Trump faces backlash over plan to dip into Pell reserves


Education advocates say a Trump administration plan to use federal Pell Grant money to fund space exploration would jeopardize aid for future college students and could trigger a budgeting crisis within just a few years.

The plan aims to redirect $1.9 billion from a Pell Grant surplus to jumpstart other projects, primarily a NASA initiative to put astronauts back on the moon. In announcing the plan Monday, administration officials said it would keep the Pell program, the largest source of federal aid for low-income students, on sound fiscal footing and would not harm students.

But a chorus of education organizations pushed back Tuesday.

“Sure, there is no immediate impact, but what you have done is undercut the stability of a program that’s really critical for helping students afford college,” said Jon Fansmith, director of government relations for the American Council on Education, which represents more than 1,700 college presidents. “This really is an expression of priorities by the administration.”

All told, the White House wants to steer $3.9 billion away from the Pell program’s surplus, which is projected to reach almost $8 billion going into 2020. Along with the latest proposal, the administration’s initial budget plan sought to take $2 billion from the windfall to support other programs.

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An Education Department staff member familiar with the budget process said the department was not consulted on the proposal, which came from the Office of Management and Budget. The person was not authorized to speak publicly about the decision making and requested anonymity.

The proposal comes as the Education Department looks to expand the program. Secretary Betsy DeVos has said Pell Grants should cover short-term certificate programs, and her office is exploring whether it should be opened to incarcerated college students.

In a similar episode this year, the Trump administration proposed to eliminate federal funding for the Special Olympics, despite objections from DeVos. After facing public outcry, Trump said he would leave the money untouched. On Monday, he said the $18 million had officially been added to his budget proposal.

Pell Grants have been offered for nearly 50 years and help low-income students cover college tuition and living costs. This year, more than 7 million students received the awards, which vary by income but can reach as high as $6,095 per student.

Congress has been building a surplus for the program to guard against a sudden surge in demand for the grants, which often happens during economic downturn. It’s meant to avoid another crisis like one during the Great Recession, when the number of Pell recipients jumped by 1.2 million and left a $10 billion budget hole.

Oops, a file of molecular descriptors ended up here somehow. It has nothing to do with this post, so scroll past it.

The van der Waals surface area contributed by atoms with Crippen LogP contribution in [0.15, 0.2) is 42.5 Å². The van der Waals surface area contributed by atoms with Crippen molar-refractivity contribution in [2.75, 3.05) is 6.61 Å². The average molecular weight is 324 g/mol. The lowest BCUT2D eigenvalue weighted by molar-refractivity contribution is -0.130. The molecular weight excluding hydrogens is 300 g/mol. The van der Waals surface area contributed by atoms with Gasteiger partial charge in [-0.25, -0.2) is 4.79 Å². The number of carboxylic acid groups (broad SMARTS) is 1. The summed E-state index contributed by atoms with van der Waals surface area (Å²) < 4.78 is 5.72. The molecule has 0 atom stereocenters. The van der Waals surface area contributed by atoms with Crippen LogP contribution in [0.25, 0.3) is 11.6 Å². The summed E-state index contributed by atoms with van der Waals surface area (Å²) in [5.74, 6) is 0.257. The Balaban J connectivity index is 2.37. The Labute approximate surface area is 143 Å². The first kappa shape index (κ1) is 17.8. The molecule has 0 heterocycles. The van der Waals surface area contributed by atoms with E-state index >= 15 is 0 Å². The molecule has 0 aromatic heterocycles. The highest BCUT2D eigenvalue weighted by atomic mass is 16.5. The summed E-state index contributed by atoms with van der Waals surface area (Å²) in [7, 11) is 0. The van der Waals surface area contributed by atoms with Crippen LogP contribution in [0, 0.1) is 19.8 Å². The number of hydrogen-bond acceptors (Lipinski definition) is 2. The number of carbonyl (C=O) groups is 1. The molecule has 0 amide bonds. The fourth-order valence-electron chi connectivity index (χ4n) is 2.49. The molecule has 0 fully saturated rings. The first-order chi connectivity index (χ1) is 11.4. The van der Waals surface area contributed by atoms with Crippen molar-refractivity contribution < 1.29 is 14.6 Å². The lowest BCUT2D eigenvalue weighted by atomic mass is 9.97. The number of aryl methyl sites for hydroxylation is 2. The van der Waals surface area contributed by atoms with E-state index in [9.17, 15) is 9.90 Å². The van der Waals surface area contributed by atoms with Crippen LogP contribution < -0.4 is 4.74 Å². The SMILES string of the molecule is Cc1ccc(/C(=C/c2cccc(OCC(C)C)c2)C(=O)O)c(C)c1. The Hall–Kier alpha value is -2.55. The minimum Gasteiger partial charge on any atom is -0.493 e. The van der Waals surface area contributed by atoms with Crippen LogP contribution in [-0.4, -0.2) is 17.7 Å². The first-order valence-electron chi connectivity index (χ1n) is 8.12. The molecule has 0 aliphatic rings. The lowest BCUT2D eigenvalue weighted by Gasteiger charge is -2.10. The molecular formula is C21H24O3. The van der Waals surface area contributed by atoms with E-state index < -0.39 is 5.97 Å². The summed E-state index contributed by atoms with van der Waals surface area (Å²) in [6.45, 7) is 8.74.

In that case, lawmakers saved the program by infusing it with other federal funding and by raising eligibility requirements, cutting access for tens of thousands of students.

Some of those rules have since been relaxed, but if another recession hits and the program doesn’t have a buffer, experts say, lawmakers could again be forced to tighten eligibility rules.

Trump’s previous budget proposals similarly asked to dip into Pell reserves, but Congress has left the surplus untouched. Some lawmakers said this time would be no different.

A House budget committee already approved a budget plan that keeps the Pell reserve intact. Rep. Rosa DeLauro, D-Conn., who leads the House panel that oversees the education budget, said Trump’s revised budget is “dead on arrival.”

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“President Trump and his team should stop wasting their time on theatrics,” DeLauro said. “Instead, I will continue do my job governing and funding critical programs that help people in every stage of their life.”

Justin Draeger, president of the National Association of Student Financial Aid Administrators, called the Trump plan short-sighted.

“We will most definitely be facing a period of time when we need those surplus dollars,” said Justin Draeger, president of the National Association of Student Financial Aid Administrators. “If we don’t have a surplus, we have to make cuts to the program to make up for it.”

Even under favorable economic conditions and with its $8 billion surplus, the Pell program could face a budget shortfall by 2024, said Carrie Warick, director of policy and advocacy for the National College Access Network. If half its surplus goes elsewhere, the shortfall could come even sooner.

“This does concern us,” Warick said. “We believe that Pell dollars should stay in the Pell Grant program to support our low-income students.”

NASA’s chief said Tuesday that Trump’s proposal provides a “good start” for a return to the moon, but some in the science community opposed the funding source. On social media, many scientists voiced their opposition and said they relied on Pell to become astrophysicists and aerospace engineers.

Jose Hernandez, a retired NASA astronaut, said he supports a return to the moon but not at the expense of education.

“If the Pell Grant money is a surplus how about increasing the size of grants so college grads don’t graduate with so much debt?” he said on Twitter.


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